PROVINCETOWN — The Provincetown Housing Authority has purchased three affordable one-bedroom condominium units at the Grace Gouveia building after a two-year dispute between the Community Development Partnership (CDP) and developer New Ventures/26 Alden Street LLC caused an earlier plan to acquire the units to fall apart.
“The negotiations for the three affordable units between the Provincetown Housing Authority (PHA) and 26 Alden LLC have been resolved,” Town Manager David Panagore wrote in a Dec. 14 letter to the selectmen. ”[New Ventures] and PHA have agreed that in return for a $10,000 payment per unit, [it] will convey the three affordable units in the Grace Gouveia building to the Provincetown Housing Authority, which will continue to rent them to eligible households.”
In the original agreement, Panagore said, the units were to be rented through the CDP, but the CDP is no longer part of the deal.
In August, the CDP abandoned its plan to purchase and manage the three affordable units leaving New Boston Ventures and 26 Alden Street LLC holding the title and managing the property.
According to CDP attorney Bonnie-Jean Nunheimer of LaTanzi Spaulding & Landreth in Orleans, the reason they ditched the project was potential problems with the unit’s financial viability and what she called “defective deeds.” In addition, Cape Cod Five Cents Savings Bank said it wasn’t willing to make loans on the property until the title issues were cleared up.
Furthermore, the CDP Board of Directors refused to purchase the units unless the title was clear. To do that, there would need to be a “quiet title” court action to dispose of any challenges or claims and clear the title. But Jay Coburn, the CDP’s executive director, told the Banner in August that the seller wouldn’t go along with that plan and that the units would not be able to absorb the costs if there were problems.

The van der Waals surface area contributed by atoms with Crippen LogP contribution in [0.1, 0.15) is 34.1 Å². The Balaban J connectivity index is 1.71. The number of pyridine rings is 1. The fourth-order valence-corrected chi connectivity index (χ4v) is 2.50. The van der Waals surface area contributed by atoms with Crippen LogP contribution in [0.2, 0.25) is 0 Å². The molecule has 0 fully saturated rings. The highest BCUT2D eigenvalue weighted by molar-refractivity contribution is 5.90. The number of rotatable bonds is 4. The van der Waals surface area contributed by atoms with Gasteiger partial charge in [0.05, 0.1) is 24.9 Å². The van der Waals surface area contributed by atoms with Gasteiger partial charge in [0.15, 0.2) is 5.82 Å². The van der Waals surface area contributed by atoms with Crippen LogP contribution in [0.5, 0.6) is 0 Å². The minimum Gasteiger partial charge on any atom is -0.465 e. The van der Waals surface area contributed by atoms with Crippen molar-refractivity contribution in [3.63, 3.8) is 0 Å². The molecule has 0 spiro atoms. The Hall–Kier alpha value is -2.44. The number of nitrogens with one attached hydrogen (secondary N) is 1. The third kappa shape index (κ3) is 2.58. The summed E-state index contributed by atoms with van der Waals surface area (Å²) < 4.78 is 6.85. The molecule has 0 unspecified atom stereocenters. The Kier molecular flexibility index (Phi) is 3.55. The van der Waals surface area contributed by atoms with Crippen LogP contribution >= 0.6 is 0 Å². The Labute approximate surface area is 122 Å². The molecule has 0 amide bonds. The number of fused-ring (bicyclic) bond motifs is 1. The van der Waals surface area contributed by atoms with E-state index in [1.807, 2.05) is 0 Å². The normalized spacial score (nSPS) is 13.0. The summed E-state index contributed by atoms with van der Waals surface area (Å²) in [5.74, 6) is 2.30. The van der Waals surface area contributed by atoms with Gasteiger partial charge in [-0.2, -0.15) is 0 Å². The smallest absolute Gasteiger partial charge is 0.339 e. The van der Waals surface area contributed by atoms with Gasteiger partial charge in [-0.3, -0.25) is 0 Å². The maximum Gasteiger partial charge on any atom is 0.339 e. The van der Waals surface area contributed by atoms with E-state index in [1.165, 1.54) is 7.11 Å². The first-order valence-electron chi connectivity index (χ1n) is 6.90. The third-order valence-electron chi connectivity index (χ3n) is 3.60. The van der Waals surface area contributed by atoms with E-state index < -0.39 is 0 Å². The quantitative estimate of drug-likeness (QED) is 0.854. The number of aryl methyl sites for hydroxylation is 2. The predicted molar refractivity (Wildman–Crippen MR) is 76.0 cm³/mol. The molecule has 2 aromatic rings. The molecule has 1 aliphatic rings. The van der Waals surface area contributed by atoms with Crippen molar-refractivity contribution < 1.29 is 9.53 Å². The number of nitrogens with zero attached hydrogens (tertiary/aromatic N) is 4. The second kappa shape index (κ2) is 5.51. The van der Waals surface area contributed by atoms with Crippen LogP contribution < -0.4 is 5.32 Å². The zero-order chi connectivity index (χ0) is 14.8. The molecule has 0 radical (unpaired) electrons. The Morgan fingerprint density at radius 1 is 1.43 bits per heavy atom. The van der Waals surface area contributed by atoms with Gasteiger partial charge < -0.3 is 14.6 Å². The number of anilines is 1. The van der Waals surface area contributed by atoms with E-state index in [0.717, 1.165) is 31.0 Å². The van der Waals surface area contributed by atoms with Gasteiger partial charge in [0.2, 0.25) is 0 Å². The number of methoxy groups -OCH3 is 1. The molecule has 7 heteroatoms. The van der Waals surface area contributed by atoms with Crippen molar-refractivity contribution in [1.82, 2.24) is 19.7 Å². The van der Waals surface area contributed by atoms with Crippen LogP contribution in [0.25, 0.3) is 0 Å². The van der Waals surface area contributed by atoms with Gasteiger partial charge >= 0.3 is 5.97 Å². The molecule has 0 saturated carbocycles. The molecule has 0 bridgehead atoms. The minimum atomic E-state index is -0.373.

Coburn added that it was not unusual to have title problems on Provincetown properties due to a Town Hall fire on Feb. 16, 1877 that destroyed many deeds. He also said that, since the nonprofit CDP uses public money, it needs to act prudently.
“I’m happy to support this now,” Selectman Erik Yingling said at a Dec. 15 roundtable meeting. “I don’t think it honors our original agreement, but I’m willing to give support. It’s a lesson learned. The language needs to be crystal clear. This is a bit unfaithful, but we need to move forward with the units and move on.”
And Selectman Tom Donegan agreed.
“This is a bitter pill,” he said. “If you watch the original presentation you see the outline of the deal. Let’s learn our lesson and make sure this doesn’t happen in the future.”
Provincetown Housing Specialist Michelle Jarusiewicz became aware of the falling out between CDP and the developers and turned to the housing authority, which oversees 46 units in Provincetown.
The housing authority purchased the three Alden Street units on Dec. 30 for $30,000 ($10,000 per unit) and is now assuming control over the rental and use of the units. The housing authority has also granted the town an affordable housing restriction to ensure that the units will be protected in perpetuity.
“The terms of this restriction will primarily come into play if the Regulatory Agreement that currently encumbers the property is terminated for any reason (typically if the owner has been in default),” wrote Panagore, adding that the restriction will ensure that, in such an event, the owner of the units will continue to be required to rent the units to eligible parties.
In addition to the restrictions, PHA also asked to tweak the eligibility and pricing from 80 percent to 65 percent of annual median income. Jarusiewicz said by email that the current rent for the units is around $900 each.
“Congratulations to the housing authority and thank you for all your work. It’s exciting and it’s a cool opportunity and a big step,” Selectman Cheryl Andrews said during the roundtable meeting.
In spite of this enthusiasm, Andrews didn’t support the decision. The board approved the motion 4-1, with Andrews in opposition, saying that even though she was supportive of the housing authority’s intentions it was not the selectmen’s original agreement.